Health Sciences

Gross anatomy course a rare, powerful learning experience for undergraduates

In a College of Health Sciences lab, cadaver donors serve as future health professionals’ ‘first patient’

Senior biomedical sciences student Alex Hoppe was eager to tour Marquette’s Gross Anatomy Lab as part of a high school immersion experience in spring 2020. Due to the pandemic and a change in his major freshman year, Hoppe first saw the lab as a sophomore when he finally enrolled in the College of Health Sciences gross anatomy dissection course.

A student smiling
Biomedical Sciences senior Alex Hoppe

“It definitely lived up to the expectations I set for it in my head,” Hoppe says. “There’s no other curriculum or major here or on any other campus where you’re doing something so unique and personal as an undergraduate.”

Dr. William E. Cullinan, dean of the College of Health Sciences, launched the course in spring 1997. It was, and still is, an unusual learning opportunity for undergraduate biomedical sciences students that has become one of the college’s hallmarks.

In the late-1990s, with the college — and the course — in its infancy, only six students signed up the first semester. Soon, that grew to 40 to 60 students, ultimately maxing out at 100 students per class.

“I knew there would be a growing interest in something as rare as a cadaver donor dissection course for undergraduate students,” Cullinan says. “While there exist supplements to gross anatomy dissection, there are no substitutes for it. There just isn’t any way to study anatomy that compares to this experience for students in terms of power and impact.”

The elective course, which is paired with a four-credit clinical human anatomy course during the fall semester, is deeply impactful to any type of student, says Diane Novotny, biomedical sciences program coordinator.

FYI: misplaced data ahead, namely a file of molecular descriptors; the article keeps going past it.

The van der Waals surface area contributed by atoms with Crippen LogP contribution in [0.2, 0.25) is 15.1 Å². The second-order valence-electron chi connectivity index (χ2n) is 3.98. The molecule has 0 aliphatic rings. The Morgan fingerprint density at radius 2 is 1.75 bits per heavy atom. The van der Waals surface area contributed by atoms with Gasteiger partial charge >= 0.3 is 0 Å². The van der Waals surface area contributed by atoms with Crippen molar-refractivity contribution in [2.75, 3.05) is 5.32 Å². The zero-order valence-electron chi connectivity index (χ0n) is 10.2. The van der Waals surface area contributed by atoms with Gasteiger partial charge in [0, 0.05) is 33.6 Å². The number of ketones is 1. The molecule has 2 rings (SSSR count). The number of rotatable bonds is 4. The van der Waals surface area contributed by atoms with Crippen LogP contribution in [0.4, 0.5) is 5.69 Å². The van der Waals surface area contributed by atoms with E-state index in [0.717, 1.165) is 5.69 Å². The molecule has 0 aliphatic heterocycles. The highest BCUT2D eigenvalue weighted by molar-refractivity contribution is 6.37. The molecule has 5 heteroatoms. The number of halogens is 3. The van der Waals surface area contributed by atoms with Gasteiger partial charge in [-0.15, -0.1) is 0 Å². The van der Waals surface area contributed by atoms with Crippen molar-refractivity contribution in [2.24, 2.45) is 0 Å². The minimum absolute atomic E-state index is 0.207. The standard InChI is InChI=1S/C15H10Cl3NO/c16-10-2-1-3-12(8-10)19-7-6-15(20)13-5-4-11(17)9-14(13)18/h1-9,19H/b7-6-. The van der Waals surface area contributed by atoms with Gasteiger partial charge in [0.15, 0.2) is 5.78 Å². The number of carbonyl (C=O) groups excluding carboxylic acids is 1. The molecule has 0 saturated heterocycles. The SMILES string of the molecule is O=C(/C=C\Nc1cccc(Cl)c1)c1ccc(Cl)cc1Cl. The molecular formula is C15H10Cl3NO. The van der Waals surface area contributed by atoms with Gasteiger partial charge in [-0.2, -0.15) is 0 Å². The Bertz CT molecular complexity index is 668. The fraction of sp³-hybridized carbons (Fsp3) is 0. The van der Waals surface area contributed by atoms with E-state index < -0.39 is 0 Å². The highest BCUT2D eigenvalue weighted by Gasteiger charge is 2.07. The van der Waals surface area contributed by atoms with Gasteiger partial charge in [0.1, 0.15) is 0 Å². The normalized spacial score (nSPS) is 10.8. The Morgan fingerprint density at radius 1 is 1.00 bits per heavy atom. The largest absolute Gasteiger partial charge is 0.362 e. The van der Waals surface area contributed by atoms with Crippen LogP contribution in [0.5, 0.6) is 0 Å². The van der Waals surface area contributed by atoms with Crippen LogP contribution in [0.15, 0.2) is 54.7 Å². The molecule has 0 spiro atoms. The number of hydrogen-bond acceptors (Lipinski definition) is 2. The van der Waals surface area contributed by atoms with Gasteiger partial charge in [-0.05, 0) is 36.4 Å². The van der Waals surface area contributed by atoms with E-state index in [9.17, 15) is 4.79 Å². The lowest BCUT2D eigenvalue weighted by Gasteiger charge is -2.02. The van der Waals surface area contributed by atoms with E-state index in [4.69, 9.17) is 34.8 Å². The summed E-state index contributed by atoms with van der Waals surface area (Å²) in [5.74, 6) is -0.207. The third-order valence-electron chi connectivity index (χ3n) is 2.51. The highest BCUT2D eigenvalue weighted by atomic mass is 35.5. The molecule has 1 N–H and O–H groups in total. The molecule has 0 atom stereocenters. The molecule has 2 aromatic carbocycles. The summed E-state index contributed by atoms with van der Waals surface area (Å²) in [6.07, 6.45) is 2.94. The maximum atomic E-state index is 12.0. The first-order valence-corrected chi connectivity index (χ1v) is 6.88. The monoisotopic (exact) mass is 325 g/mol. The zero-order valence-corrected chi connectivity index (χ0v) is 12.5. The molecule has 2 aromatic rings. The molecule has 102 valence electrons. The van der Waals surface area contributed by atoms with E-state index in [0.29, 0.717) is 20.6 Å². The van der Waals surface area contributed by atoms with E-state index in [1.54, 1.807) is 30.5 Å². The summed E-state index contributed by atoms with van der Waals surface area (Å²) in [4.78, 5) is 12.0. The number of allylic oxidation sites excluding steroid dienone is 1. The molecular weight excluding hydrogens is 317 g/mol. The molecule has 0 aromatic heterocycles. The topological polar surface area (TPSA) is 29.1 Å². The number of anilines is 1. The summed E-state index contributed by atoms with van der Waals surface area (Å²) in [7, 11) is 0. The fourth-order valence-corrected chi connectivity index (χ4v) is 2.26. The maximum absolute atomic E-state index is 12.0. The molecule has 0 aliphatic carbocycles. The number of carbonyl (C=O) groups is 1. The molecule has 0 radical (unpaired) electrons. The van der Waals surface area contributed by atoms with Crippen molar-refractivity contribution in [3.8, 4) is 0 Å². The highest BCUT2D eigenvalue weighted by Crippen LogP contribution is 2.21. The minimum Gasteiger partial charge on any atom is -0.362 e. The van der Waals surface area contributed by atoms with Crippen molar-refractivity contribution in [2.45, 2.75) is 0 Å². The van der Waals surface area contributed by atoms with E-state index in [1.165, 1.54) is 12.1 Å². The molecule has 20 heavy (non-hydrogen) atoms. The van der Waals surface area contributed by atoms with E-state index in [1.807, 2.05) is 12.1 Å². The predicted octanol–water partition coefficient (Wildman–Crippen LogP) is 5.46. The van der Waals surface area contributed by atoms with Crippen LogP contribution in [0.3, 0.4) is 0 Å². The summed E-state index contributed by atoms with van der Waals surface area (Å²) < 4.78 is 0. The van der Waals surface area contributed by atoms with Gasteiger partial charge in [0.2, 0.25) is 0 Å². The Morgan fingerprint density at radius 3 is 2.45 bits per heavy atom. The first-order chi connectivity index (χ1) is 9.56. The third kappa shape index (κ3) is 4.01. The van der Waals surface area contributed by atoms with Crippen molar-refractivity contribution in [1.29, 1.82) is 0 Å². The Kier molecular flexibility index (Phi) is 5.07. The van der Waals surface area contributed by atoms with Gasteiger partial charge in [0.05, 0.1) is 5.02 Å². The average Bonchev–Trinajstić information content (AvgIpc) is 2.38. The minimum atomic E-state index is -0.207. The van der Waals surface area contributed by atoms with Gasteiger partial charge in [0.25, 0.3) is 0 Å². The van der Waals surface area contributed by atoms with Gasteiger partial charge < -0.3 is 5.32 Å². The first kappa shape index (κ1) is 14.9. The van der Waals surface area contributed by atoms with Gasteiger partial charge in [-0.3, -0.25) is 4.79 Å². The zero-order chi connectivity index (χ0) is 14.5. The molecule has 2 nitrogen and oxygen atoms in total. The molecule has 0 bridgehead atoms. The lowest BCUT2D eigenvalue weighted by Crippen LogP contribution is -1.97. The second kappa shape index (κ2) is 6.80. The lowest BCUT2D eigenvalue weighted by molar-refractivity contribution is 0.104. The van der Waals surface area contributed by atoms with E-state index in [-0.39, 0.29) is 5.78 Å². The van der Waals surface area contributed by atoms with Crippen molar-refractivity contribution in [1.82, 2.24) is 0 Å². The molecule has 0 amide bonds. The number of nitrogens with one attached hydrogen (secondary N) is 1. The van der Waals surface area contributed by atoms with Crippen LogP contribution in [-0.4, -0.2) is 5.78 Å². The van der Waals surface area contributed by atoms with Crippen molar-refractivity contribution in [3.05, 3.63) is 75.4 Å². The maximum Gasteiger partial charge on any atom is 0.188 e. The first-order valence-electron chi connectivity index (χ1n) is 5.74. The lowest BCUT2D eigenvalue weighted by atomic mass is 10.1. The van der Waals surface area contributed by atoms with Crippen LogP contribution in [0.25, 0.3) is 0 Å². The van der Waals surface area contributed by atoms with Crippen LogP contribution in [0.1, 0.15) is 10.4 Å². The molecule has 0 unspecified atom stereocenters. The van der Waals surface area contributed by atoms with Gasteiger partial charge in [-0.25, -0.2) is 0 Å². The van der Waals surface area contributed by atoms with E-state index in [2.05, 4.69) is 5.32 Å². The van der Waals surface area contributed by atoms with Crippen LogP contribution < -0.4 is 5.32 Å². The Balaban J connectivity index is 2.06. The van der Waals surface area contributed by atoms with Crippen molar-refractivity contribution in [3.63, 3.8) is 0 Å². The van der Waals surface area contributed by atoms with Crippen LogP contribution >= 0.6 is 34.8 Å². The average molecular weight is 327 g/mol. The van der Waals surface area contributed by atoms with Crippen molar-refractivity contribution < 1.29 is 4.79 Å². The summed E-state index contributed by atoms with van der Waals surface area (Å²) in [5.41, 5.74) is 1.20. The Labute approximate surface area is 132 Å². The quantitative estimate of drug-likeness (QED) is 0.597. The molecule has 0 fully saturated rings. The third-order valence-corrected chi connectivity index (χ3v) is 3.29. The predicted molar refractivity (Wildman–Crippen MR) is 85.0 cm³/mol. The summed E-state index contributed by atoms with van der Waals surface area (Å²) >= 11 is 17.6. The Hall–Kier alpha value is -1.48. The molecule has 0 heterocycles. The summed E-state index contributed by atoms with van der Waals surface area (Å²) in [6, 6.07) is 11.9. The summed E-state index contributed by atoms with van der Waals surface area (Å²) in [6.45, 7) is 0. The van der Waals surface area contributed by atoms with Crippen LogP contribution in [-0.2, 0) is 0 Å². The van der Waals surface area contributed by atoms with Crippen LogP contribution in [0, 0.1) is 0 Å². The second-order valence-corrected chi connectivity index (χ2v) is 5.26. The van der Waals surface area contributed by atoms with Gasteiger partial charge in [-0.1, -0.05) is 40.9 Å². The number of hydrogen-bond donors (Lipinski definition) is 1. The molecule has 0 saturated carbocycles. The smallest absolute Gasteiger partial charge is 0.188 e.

“The donor is more than a body; it is a type of teacher and we always preface the course for students by describing them as a first patient, and to treat them as a living person,” Novotny says. “That includes draping the body to expose only the region of study, for they are  going to get to know the donor intimately but never actually meet. And every year the students rise to the occasion.”

Dean Dr. William E. Cullinan talking to students
College of Health Sciences Dean Dr. William E. Cullinan instructs students during the Gross Anatomy lab.

Novotny says some of her most memorable experiences in the Gross Anatomy Lab are spent trying to understand now antiquated surgeries they’ve seen in a donor.

“We spend many weekends Googling surgical techniques to figure out what a device is that we found in the donor,” Novtony says. “Those experiences are so beneficial to students as they learn about techniques that aren’t used anymore and see some of the cutting-edge technologies that are being performed today. The course gives them exposure they typically wouldn’t get until professional school.”

Hoppe says his experience in the lab affirmed his career aspirations, recalling how proud he was to first put on his scrubs and stand before his donor patient.  

“When I go to medical school and ultimately become a physician I am probably going to be wearing scrubs every day. So, seeing myself in a mirror in scrubs for the first time was like seeing my own future and was a very cool experience,” Hoppe says.

At the end of each gross anatomy course students host a memorial service to honor the donors they’ve learned from all semester.

“The high level of maturity, thoughtfulness and respect that these young students bring to the service never ceases to amaze and impress me,” Cullinan says. “I think it makes the entire faculty proud of both who they are and who they are becoming.”

A student laying flowers down.
Students lay down flowers during the Gross Anatomy memorial service for the donors.

Hoppe, who has now twice served as a teaching assistant for the course, says he was caught off guard by how emotional he got during his first memorial service.

“I think when you’re in such a learning-rich environment twice a week for 15 weeks, you become more comfortable with what you’re doing,” Hoppe says. “But at the end, it becomes personal again when you realize these donors, these people, have become teachers because of how much they’ve taught you.”

Hoppe says he hopes future students take advantage of the gross anatomy course and understand how special it is. “The experience and depth of knowledge you gain before even entering medical school or any professional program in a medical field is incredible,” Hoppe adds. “A deep understanding of anatomy should be at the top of the list for any prospective student looking to go into health care and you get that at Marquette.”